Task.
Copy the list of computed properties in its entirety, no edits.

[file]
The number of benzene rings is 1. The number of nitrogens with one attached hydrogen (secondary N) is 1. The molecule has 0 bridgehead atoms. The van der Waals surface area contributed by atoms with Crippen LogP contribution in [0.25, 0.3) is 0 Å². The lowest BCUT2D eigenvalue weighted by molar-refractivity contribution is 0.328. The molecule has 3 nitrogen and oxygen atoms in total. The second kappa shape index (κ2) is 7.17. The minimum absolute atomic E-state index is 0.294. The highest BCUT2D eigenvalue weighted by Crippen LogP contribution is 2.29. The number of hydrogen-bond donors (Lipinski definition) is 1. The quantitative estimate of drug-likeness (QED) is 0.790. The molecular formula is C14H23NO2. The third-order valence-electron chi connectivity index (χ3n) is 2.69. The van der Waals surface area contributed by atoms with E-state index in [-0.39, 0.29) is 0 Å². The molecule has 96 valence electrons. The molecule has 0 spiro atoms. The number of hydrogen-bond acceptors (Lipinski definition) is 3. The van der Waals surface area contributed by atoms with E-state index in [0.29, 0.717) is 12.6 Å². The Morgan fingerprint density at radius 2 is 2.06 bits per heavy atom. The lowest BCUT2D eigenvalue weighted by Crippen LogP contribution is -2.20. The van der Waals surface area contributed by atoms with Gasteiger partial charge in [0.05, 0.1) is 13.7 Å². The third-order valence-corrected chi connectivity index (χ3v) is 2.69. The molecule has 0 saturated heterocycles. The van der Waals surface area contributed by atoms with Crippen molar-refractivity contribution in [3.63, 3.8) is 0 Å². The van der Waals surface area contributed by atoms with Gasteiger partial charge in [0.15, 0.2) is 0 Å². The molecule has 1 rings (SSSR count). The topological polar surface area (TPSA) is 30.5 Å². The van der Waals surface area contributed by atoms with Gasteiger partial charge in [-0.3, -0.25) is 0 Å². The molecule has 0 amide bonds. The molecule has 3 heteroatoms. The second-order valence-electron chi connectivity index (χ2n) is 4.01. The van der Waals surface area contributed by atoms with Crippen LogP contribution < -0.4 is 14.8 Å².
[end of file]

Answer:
The number of benzene rings is 1. The number of nitrogens with one attached hydrogen (secondary N) is 1. The molecule has 0 bridgehead atoms. The van der Waals surface area contributed by atoms with Crippen LogP contribution in [0.25, 0.3) is 0 Å². The lowest BCUT2D eigenvalue weighted by molar-refractivity contribution is 0.328. The molecule has 3 nitrogen and oxygen atoms in total. The second kappa shape index (κ2) is 7.17. The minimum absolute atomic E-state index is 0.294. The highest BCUT2D eigenvalue weighted by Crippen LogP contribution is 2.29. The number of hydrogen-bond donors (Lipinski definition) is 1. The quantitative estimate of drug-likeness (QED) is 0.790. The molecular formula is C14H23NO2. The third-order valence-electron chi connectivity index (χ3n) is 2.69. The van der Waals surface area contributed by atoms with E-state index in [-0.39, 0.29) is 0 Å². The molecule has 96 valence electrons. The molecule has 0 spiro atoms. The number of hydrogen-bond acceptors (Lipinski definition) is 3. The van der Waals surface area contributed by atoms with E-state index in [0.29, 0.717) is 12.6 Å². The Morgan fingerprint density at radius 2 is 2.06 bits per heavy atom. The lowest BCUT2D eigenvalue weighted by Crippen LogP contribution is -2.20. The van der Waals surface area contributed by atoms with Gasteiger partial charge in [0.05, 0.1) is 13.7 Å². The third-order valence-corrected chi connectivity index (χ3v) is 2.69. The molecule has 0 saturated heterocycles. The van der Waals surface area contributed by atoms with Crippen molar-refractivity contribution in [3.63, 3.8) is 0 Å². The van der Waals surface area contributed by atoms with Gasteiger partial charge in [0.15, 0.2) is 0 Å². The molecule has 1 rings (SSSR count). The topological polar surface area (TPSA) is 30.5 Å². The van der Waals surface area contributed by atoms with Gasteiger partial charge in [-0.3, -0.25) is 0 Å². The molecule has 0 amide bonds. The molecule has 3 heteroatoms. The second-order valence-electron chi connectivity index (χ2n) is 4.01. The van der Waals surface area contributed by atoms with Crippen LogP contribution < -0.4 is 14.8 Å².